ROCK CREEK – Farmers and non-farmers wanting to buy farmland are increasingly migrating to BC’s rural communities to find land that’s more affordable than in urban areas.
The impacts of this trend are wide-reaching: land is in high demand and supply is limited, land values have increased and properties suited to growing food are being purchased for non-farm use.
According to Farm Credit Canada (FCC), average farmland values in the province increased more than 18% in 2021, with the greatest increases in the South Coast/Lower Mainland (33.7%), Cariboo-Chilcotin (28.2%) and Okanagan (21.6%). Even in the Kootenays, where the increase is relatively low at 9.8%, demand for land has been steady.
“After years of relatively low numbers of sales of farmland, we have seen a substantial increase in sales,” says Vicki Gee, director for Electoral Area ‘E’ (West Boundary) for the Regional District of Kootenay Boundary, an 8,200-square-kilometre region neighbouring the Okanagan. “Based on what I personally see and what my residents tell me, many of the purchasers are not farming the land after they buy. When the number of active farms decrease, it has a negative impact on the agricultural economy in general.”
Two years ago, Gee had a call from a local real estate agent saying that five farms in the area had sold to foreign buyers.
“Not only were they not being farmed, lease arrangements for haying and grazing with neighbouring farms were discontinued. When farms are not managed, invasive species take over and spread into neighbouring properties,” she points out.
“About the same time, two farms were purchased by dairy farms from the coast to provide hay to those operations. This took that supply of hay out of the sales pool for local use. A local farm with egg quota and infrastructure was purchased as a running concern and the new owners have since shut down. This is a huge loss to our area.”
Hailey Troock, Kootenay/ Columbia Basin land matcher for the BC Land Matching Program delivered by Young Agrarians, says there were noticeably more inquiries about land availability in the region during the pandemic, especially from people outside the region wanting to relocate to the Kootenays to homestead.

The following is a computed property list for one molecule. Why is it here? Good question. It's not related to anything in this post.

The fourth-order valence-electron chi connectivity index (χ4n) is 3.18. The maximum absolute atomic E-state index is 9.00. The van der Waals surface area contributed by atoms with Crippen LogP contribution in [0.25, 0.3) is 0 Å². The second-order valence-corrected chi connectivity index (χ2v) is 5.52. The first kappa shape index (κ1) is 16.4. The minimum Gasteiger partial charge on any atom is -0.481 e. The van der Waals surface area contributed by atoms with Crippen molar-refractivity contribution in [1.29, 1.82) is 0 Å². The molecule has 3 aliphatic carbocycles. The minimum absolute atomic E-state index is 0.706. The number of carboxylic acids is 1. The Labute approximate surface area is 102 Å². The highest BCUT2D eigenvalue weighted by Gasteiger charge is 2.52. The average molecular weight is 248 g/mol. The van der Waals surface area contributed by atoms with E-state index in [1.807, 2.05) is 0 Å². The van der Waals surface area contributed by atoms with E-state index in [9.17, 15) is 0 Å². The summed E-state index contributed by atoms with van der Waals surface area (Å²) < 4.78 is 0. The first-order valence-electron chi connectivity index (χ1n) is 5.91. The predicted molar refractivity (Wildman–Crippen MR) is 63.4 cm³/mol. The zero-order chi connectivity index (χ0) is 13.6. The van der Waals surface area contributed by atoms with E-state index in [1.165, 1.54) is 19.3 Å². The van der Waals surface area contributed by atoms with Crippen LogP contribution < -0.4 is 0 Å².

“People who sell their property in Vancouver or the Okanagan can afford to purchase farmland for hobby farming or recreational use, while most young farmers can’t qualify for a mortgage to afford a property to farm,” says Troock. “If they do find something they can afford, it will be a piece of land that has never been farmed and requires significant infrastructure and soil development before it can be productive and profitable.”
Uncertainty during the pandemic also made landowners reticent to enter long-term leases with farmers, further limiting access to land.
“People were hesitant to make long-term commitments to leasing farmers due to … the potential for a quick and unplanned land sale,” says Troock. “I also heard from landholders whose properties were not even on the market that they had received verbal offers through local real estate agents to buy land sight-unseen and above market value. This complexity around sales and financial uncertainty still exists.”
Willing to adapt
Despite this challenging environment, agripreneurs in different parts of the province have found innovative ways to access the farmland they need and the lifestyle they want.
Andrew Hope and his wife Janie have operated Hope Organics near Prince George since 2011.
“There is an increase of folks moving to rural areas currently,” Hope says. “Unlike us when we moved out here, most seem to be in their late 30s all the way up to the 60s.”